• "full trash" (seen at the end of the chart) is a term used by the church (The Summit) I'll be playing this song for to indicate a big ending fill, with the final ending hit being led (or possibly directed) by the drummer

Call Me!

Thanks to Google Voice, you can call me directly from the web.  Give me a call about your next project, show or gig.  I'm always looking for new opportunities to work, play and make music!

I'm mentioned in "Free for All"

Free for all book img A book by Tim Conder and Daniel Rhodes was released recently, and my wife and I are mentioned in the book.  Most of the book chronicles the experiences of an Emergent Church that I play at here in Durham on a fairly regular basis.  My wife has done some paintings, and exhibits for them as well and has been featured as a guest on at least one occasion.  You can hear me most weeks playing drums on their podcast, and I'm featured on most of the tracks on their recent "worship" CD:  Rite 7.  Typically, the music is more of what you'd expect at a house concert, and I vary my setup from week to week, in an effort to keep the drum and percussion parts sounding fresh and interesting. 

Anyway, if you are at all interested in what the "emergent church" movement is all about, I think Free for All does a good job at introducing the "whys" of the movement and showing real life examples of what an emergent chruch "looks" like.  Many of the folks I've created music with in the past year are also mentioned in the book, like Jesse, Mark, Tim, Mike and Wade (among others).

Update: What I'm up to...

Dale Baker : DrummerLot's going on here in BakerLand...

 In no particular order, here's what I've been up to in the last few week (months?):

I've been playing shows and house concerts with two amazing singer/songwriters:  Christa Wells and Nicole Witt.  We're doing a short tour through the midwest in early October (Chicago, Anderson, IN).  We're also doing a few shows here in North Carolina (Charlotte, Hendersonville)- most notably we'll be opening for the Indigo Girls at the Carolina Hope Fest in a couple of weeks.  Most of the dates are up on Nicole's MySpace site.  Just look for the dates that reference the "Love Makes Music Tour w/ Christa Wells."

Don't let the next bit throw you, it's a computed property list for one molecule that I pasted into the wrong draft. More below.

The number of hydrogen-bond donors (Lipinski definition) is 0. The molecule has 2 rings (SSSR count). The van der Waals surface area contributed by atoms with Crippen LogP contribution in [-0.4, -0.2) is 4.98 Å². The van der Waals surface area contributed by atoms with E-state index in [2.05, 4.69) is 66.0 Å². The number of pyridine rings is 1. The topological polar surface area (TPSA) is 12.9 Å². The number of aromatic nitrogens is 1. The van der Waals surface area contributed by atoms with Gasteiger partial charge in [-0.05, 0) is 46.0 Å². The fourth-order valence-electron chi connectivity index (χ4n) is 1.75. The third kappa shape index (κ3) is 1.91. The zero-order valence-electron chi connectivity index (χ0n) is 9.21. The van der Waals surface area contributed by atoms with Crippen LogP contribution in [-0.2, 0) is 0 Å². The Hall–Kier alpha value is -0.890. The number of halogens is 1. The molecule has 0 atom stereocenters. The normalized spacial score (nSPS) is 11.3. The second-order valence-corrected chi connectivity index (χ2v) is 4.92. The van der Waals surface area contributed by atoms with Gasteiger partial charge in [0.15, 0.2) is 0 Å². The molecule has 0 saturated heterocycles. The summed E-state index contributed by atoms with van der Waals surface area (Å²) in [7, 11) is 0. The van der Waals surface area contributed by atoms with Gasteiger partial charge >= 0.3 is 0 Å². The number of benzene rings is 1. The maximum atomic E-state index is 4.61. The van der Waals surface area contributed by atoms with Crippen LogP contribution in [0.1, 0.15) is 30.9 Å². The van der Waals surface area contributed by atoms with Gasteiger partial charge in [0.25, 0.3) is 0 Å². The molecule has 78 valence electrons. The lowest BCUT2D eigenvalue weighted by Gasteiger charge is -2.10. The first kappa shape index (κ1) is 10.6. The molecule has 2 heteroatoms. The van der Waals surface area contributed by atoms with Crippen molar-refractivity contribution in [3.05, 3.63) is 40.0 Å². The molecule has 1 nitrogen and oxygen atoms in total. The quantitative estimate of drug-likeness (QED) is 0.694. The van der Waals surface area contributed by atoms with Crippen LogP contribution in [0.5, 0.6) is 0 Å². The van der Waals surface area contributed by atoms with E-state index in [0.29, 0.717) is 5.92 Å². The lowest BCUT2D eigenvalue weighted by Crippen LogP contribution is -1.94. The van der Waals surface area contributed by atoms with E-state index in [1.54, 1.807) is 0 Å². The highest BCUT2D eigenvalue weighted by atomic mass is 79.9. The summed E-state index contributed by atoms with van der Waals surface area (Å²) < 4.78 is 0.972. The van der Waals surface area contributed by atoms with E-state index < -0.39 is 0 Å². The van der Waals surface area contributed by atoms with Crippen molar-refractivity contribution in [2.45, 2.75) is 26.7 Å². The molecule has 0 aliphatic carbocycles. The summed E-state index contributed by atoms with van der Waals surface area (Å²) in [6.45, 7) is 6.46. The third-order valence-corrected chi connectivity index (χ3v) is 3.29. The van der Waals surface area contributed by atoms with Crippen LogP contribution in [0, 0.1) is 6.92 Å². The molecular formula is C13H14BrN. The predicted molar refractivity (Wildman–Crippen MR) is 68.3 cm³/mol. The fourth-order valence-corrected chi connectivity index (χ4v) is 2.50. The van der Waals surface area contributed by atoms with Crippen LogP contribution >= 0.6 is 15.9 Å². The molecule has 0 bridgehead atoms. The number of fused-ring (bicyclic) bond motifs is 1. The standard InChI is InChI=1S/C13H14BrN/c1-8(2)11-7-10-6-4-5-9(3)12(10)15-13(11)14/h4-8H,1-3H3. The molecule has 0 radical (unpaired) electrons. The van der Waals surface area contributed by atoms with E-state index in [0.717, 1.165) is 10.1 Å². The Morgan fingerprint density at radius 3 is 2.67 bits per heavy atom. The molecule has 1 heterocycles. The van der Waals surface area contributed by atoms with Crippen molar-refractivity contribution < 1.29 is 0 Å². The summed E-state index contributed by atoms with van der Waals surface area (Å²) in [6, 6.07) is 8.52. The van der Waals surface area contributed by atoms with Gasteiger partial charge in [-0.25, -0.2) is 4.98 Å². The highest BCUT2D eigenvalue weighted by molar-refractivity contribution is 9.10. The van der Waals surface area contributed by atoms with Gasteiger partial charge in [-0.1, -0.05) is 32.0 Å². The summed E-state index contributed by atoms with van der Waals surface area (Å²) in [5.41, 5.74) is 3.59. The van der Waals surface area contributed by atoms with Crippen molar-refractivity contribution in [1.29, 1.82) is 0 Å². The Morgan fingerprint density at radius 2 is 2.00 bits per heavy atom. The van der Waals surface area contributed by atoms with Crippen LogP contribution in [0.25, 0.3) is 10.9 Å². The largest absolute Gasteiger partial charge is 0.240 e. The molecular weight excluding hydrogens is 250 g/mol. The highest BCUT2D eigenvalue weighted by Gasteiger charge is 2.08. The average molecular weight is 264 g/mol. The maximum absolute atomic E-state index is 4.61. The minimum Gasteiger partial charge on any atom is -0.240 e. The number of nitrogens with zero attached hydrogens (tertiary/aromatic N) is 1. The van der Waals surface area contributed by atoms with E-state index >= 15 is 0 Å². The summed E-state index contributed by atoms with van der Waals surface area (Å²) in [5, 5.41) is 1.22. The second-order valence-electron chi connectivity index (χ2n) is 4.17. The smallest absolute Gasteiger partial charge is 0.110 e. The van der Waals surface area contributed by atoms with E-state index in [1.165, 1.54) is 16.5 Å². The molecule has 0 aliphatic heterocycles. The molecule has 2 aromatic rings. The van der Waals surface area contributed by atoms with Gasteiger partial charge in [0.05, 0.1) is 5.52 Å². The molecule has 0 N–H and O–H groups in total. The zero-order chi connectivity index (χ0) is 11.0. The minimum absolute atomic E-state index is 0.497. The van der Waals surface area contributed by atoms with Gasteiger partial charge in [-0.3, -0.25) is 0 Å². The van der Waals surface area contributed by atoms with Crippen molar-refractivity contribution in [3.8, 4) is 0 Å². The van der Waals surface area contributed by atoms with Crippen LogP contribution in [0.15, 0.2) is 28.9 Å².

I was hired by the College at Southeastern in Wake Forest to be their Adjunct Instructor in Percussion for this Fall.  I'm really excited (and a little nervous) about what all that means.  But I'm thankful for the opportunity to continue to hone my teaching skills, and pass on the knowledge I've gained through the years.

Speaking of teaching, I'm continuing to offer private drum instruction out of my studio here in Durham.  If you or anyone you know is need of drum lessons, I'd appreciate you sending them my way!  This year, I'm offering lessons earlier in the day 9:00am to 12:00 noon, in addition to my regular teaching hours from 4:00 until 8:30 most days of the week.

Dale Baker: In Session with Mike Garrigan and Stephen Smith I'm continuing to record quite a bit as well.  In the past few weeks I've played on some wonderful sessions (seen here with Mike Garrigan producing Stephen Smith's latest release) and I've been playing on Justin DeYoung's debut recording, which he is self producing, along with the guys who are behind this amazing pedal.  I'm always looking for more work, so if you have a project you'd like me to play on, get in touch with me via my contact form...

I've also started a collaborative band project, you can check out our tentative beginnings here: www.reverbnation.com/durjam.  Our first gig was a benefit for the National MS Society at a local club and we helped raise over $1500.  Not a bad start for a band, don't you think?

Dale Baker with Rick Allen (from Def Lepperd)Oh, and let's see what else:  I've been reading my two huge coffee table books about U2, and have been inspired by their story, history and ability to continue putting out compelling music in spite of the personal struggles, and craziness that goes with being artists on that level.  I would really enjoy reading a book of interviews with their significant others, as I'm sure the fame and success has taken a toll them and it'd be interesting to hear how they've coped with it through the years.  Plus, I'd love to read more about Paul McGuiness, some of his quotes are my favorites in those books. Oh, and here is a picture of me and my son with Rick Allen from Def Lepperd, I recently met him through my friend Mark, who is Def Lepperd's Tour Accountant.  We were catching up over some coffee, and Rick came by to hang out for a bit, thus a photo op for me and my son! 

I'm hoping to eventually redesign my site here.  Thanks to some great tutorials over at Everything TypePad getting my site looking more like this awesome design by Able Parris doesn't seem as tricky as it once did.